by CalculatedRisk on 11/28/2011
As part of the new home sales report, the Census Bureau reported that the average price for new homes fell to the lowest level since September 2003.
From the Census Bureau: “The median sales price of new houses sold in October 2011 was $212,300; the average sales price was $242,300.”
The following graph shows the median and average new home prices. The average new home price is at the lowest level since August 2003.
This makes sense – to compete with all the distressed sales, the builders have had to build smaller and less expensive homes.
The second graph shows the percent of new home sales by price. At the peak of the housing bubble, almost 40% of new homes were sold for more than $300K – and over 20% were sold for over $400K. In October, only 20% were sold for more than $300K – and only 8% for over $400K.
The third graph shows existing home sales (left axis) and new home sales (right axis) through October.
This graph starts in 1994, but the relationship has been fairly steady back to the ’60s. Then along came the housing bubble and bust, and the “distressing gap” appeared due mostly to distressed sales.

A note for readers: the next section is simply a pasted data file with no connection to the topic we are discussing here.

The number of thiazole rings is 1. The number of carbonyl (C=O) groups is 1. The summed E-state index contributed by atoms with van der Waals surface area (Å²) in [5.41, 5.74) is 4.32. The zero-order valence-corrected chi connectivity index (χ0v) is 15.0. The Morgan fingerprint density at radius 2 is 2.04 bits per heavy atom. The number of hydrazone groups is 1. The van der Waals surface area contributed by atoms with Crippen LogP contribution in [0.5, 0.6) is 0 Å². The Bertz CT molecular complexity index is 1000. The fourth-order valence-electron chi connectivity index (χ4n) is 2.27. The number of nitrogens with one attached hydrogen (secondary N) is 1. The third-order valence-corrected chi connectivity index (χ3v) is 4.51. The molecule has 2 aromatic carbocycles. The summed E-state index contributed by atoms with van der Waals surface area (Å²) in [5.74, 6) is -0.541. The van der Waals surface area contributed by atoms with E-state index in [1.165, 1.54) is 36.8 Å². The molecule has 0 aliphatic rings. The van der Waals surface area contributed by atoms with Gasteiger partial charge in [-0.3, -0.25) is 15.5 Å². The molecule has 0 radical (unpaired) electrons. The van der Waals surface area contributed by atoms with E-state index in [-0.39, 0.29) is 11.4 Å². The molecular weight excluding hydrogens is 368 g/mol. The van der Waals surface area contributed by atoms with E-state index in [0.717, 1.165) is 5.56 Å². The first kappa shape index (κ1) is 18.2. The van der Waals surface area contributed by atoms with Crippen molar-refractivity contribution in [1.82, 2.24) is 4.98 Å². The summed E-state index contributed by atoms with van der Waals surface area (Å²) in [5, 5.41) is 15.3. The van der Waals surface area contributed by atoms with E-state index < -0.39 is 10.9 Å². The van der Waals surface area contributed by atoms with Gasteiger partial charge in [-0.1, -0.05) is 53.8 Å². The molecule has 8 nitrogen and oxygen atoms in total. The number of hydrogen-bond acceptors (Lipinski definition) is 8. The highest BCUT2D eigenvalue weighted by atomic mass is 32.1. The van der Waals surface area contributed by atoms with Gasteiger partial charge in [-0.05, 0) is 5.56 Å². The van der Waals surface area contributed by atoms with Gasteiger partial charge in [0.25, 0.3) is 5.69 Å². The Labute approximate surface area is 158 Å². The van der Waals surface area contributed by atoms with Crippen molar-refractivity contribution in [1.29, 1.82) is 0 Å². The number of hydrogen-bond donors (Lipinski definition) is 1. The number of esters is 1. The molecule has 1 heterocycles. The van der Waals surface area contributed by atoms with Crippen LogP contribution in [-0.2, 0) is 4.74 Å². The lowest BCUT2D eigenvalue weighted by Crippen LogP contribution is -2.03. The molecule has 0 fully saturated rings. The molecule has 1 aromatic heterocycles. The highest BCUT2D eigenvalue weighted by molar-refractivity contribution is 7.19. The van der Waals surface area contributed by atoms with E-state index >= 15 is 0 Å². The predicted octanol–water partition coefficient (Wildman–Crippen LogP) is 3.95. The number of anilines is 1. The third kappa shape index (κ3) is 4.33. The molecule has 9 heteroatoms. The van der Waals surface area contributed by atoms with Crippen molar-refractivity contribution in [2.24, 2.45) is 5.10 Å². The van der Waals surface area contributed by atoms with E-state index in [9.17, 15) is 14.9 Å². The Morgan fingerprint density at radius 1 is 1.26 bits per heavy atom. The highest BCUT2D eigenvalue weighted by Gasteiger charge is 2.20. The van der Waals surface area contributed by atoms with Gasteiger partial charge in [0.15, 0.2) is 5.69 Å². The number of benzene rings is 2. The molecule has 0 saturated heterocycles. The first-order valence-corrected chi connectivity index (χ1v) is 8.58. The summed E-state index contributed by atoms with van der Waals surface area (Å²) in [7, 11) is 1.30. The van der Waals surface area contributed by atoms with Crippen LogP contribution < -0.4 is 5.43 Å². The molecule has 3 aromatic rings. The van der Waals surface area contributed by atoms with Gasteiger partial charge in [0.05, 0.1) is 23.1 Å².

I expect this gap to close over the next few years once the number of distressed sales starts to decline.
Note: The National Association of Realtors (NAR) is working on a benchmark revision for existing home sales numbers and I expect significant downward revisions to sales estimates for the last few years – perhaps as much as 10% to 15% for 2011. Even with these revisions, most of the “distressing gap” will remain.
- Slightly Improvement in New Home Sales (eyeonhousing.wordpress.com)
- Behind the Numbers: Making Sense of New Home Sales (blogs.wsj.com)